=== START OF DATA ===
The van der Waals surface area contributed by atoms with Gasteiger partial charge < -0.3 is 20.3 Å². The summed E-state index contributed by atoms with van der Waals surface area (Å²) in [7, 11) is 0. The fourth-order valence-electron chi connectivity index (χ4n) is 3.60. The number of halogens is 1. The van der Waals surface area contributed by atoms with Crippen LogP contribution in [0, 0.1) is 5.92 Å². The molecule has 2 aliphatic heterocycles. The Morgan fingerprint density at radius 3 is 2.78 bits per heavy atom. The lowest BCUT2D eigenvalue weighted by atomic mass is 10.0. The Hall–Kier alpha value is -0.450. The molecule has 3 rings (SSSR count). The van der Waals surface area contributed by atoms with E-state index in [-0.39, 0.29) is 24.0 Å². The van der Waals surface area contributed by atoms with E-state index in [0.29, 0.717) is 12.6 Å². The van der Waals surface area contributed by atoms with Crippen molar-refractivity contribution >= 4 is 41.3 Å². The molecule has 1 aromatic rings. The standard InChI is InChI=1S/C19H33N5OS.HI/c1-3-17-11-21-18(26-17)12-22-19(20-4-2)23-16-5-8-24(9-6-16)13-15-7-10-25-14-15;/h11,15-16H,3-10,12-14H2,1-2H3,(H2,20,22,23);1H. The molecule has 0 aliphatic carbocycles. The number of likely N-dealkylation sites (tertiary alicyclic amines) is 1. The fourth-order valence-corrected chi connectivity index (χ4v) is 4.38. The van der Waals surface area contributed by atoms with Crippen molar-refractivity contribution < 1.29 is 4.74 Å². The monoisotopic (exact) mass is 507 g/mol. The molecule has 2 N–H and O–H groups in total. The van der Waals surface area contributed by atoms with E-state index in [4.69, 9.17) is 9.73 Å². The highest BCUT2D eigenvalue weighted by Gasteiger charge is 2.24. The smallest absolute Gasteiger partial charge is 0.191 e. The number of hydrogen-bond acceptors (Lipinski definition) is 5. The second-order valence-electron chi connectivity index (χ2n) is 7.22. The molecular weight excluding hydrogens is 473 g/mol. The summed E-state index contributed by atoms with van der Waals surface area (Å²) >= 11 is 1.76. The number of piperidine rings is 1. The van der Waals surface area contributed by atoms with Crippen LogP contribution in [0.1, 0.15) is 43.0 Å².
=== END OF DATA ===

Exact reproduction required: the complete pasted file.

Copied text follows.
The van der Waals surface area contributed by atoms with Gasteiger partial charge < -0.3 is 20.3 Å². The summed E-state index contributed by atoms with van der Waals surface area (Å²) in [7, 11) is 0. The fourth-order valence-electron chi connectivity index (χ4n) is 3.60. The number of halogens is 1. The van der Waals surface area contributed by atoms with Crippen LogP contribution in [0, 0.1) is 5.92 Å². The molecule has 2 aliphatic heterocycles. The Morgan fingerprint density at radius 3 is 2.78 bits per heavy atom. The lowest BCUT2D eigenvalue weighted by atomic mass is 10.0. The Hall–Kier alpha value is -0.450. The molecule has 3 rings (SSSR count). The van der Waals surface area contributed by atoms with E-state index in [-0.39, 0.29) is 24.0 Å². The van der Waals surface area contributed by atoms with E-state index in [0.29, 0.717) is 12.6 Å². The van der Waals surface area contributed by atoms with Crippen molar-refractivity contribution >= 4 is 41.3 Å². The molecule has 1 aromatic rings. The standard InChI is InChI=1S/C19H33N5OS.HI/c1-3-17-11-21-18(26-17)12-22-19(20-4-2)23-16-5-8-24(9-6-16)13-15-7-10-25-14-15;/h11,15-16H,3-10,12-14H2,1-2H3,(H2,20,22,23);1H. The molecule has 0 aliphatic carbocycles. The number of likely N-dealkylation sites (tertiary alicyclic amines) is 1. The fourth-order valence-corrected chi connectivity index (χ4v) is 4.38. The van der Waals surface area contributed by atoms with Crippen molar-refractivity contribution < 1.29 is 4.74 Å². The monoisotopic (exact) mass is 507 g/mol. The molecule has 2 N–H and O–H groups in total. The van der Waals surface area contributed by atoms with E-state index in [4.69, 9.17) is 9.73 Å². The highest BCUT2D eigenvalue weighted by Gasteiger charge is 2.24. The smallest absolute Gasteiger partial charge is 0.191 e. The number of hydrogen-bond acceptors (Lipinski definition) is 5. The second-order valence-electron chi connectivity index (χ2n) is 7.22. The molecular weight excluding hydrogens is 473 g/mol. The summed E-state index contributed by atoms with van der Waals surface area (Å²) >= 11 is 1.76. The number of piperidine rings is 1. The van der Waals surface area contributed by atoms with Crippen LogP contribution in [0.1, 0.15) is 43.0 Å².